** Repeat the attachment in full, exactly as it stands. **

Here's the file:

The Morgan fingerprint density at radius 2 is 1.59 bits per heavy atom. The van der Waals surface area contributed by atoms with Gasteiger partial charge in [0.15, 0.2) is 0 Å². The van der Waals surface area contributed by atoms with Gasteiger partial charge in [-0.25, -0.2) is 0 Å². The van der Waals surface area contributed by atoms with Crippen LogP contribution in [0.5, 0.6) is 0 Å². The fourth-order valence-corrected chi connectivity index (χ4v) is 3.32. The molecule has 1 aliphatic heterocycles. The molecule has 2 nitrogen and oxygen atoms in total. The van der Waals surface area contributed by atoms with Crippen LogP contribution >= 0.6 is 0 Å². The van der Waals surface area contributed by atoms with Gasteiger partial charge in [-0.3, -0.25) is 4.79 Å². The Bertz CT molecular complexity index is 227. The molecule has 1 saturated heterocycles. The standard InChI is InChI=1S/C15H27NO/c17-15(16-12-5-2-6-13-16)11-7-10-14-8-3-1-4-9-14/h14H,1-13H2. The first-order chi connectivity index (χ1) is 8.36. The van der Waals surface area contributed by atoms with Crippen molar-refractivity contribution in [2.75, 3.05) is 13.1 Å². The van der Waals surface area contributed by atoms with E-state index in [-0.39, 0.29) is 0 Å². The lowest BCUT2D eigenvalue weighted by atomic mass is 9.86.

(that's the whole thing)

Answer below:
The Morgan fingerprint density at radius 2 is 1.59 bits per heavy atom. The van der Waals surface area contributed by atoms with Gasteiger partial charge in [0.15, 0.2) is 0 Å². The van der Waals surface area contributed by atoms with Gasteiger partial charge in [-0.25, -0.2) is 0 Å². The van der Waals surface area contributed by atoms with Crippen LogP contribution in [0.5, 0.6) is 0 Å². The fourth-order valence-corrected chi connectivity index (χ4v) is 3.32. The molecule has 1 aliphatic heterocycles. The molecule has 2 nitrogen and oxygen atoms in total. The van der Waals surface area contributed by atoms with Crippen LogP contribution >= 0.6 is 0 Å². The van der Waals surface area contributed by atoms with Gasteiger partial charge in [-0.3, -0.25) is 4.79 Å². The Bertz CT molecular complexity index is 227. The molecule has 1 saturated heterocycles. The standard InChI is InChI=1S/C15H27NO/c17-15(16-12-5-2-6-13-16)11-7-10-14-8-3-1-4-9-14/h14H,1-13H2. The first-order chi connectivity index (χ1) is 8.36. The van der Waals surface area contributed by atoms with Crippen molar-refractivity contribution in [2.75, 3.05) is 13.1 Å². The van der Waals surface area contributed by atoms with E-state index in [-0.39, 0.29) is 0 Å². The lowest BCUT2D eigenvalue weighted by atomic mass is 9.86.